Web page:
FIGURE 1
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Figure 1. Design of the study. Patients underwent cardiac CT scans after a normothermic dialysis (NT) – 37°C (visit 1) and 1 week later, they underwent repeat CT scans after a cooled 4 h PD (TH) – 32°C (visit 2). At each visit, patient hearts were CT scanned twice for myocardial perfusion. The first scan was performed at rest; the second scan was performed 10 min after intravenous administration of adenosine to provide pharmacological stress.

The NT dialysate was warmed to 37°C and the cooled dialysate temperature at 32°C. Dialysate temperature was achieved using a dialysate warming cabinet (Enthermics, Wisconsin, USA). The patient's oral temperature was monitored continuously during the PD session as an indicator of core temperature.

Systemic blood pressure was recorded during each PD session (Supplementary Figure 1). Patients' characteristics, medical history and medication were recorded on visit 1. Between the two visits (no more than 2 weeks), patients continued their clinical PD prescriptions and associated medications. Patient blood samples were obtained before and after each PD session on each visit.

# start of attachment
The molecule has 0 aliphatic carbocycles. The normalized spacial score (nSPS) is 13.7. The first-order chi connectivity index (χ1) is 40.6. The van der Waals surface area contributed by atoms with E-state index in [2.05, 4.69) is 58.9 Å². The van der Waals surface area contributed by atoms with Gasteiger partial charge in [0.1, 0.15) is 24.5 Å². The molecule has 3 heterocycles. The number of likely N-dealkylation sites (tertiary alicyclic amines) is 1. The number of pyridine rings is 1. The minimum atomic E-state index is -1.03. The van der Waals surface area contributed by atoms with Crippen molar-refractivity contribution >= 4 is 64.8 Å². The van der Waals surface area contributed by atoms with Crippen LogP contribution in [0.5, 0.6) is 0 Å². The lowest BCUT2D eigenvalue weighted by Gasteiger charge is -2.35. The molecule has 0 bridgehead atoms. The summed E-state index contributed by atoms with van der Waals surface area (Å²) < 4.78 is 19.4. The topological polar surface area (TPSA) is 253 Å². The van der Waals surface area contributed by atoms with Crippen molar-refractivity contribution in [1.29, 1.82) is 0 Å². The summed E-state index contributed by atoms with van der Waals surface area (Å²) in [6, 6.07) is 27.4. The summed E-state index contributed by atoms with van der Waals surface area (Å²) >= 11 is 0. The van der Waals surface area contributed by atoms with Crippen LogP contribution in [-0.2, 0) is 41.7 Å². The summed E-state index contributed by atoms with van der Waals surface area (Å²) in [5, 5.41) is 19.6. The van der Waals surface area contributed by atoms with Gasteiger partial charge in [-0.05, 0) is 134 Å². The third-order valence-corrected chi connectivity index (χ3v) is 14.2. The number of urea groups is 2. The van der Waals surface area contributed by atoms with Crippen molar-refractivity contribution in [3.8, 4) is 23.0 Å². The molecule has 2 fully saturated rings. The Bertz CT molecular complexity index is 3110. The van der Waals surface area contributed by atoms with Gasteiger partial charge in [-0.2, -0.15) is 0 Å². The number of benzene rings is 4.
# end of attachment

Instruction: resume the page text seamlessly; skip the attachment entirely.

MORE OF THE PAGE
Cardiac CT

Imaging Protocol

All studies used a 256-row GE Healthcare Revolution CT scanner with a prospective ECG gating acquisition protocol in a supine patient position: 22–25 axial scans covering 8 cm of the heart triggered at every 1–2 mid-diastole (75% R-R interval) at 100 kV tube voltage, 100 mA tube current and 280 ms gantry rotation speed with breath-hold. Dynamic contrast-enhanced (DCE) images at 5 mm slice were generated using partial-scan data collected from 180° + fan beam angle with 100% adaptive statistical iterative reconstruction (ASiR-v, GE Healthcare).

Myocardial Perfusion Maps

Myocardial perfusion maps were performed based on a model-based deconvolution approach described previously (15). Each slice of the myocardial perfusion maps was sub-divided into six standard myocardial segments in approximate horizontal long-axis according to the American Heart Association segmentation model (16) to remove non-myocardial tissue signals. The left ventricle (LV) was manually extracted (or segmented) from the myocardial BF maps to reconstruct 3D LV blood flow (BF) spatial distributions. The reconstruction was stored in a structured array of 0.5 (X) × 0.5 (Y) × 5 (Z) mm3 array as previously described (17) to give the appropriate high spatial resolution.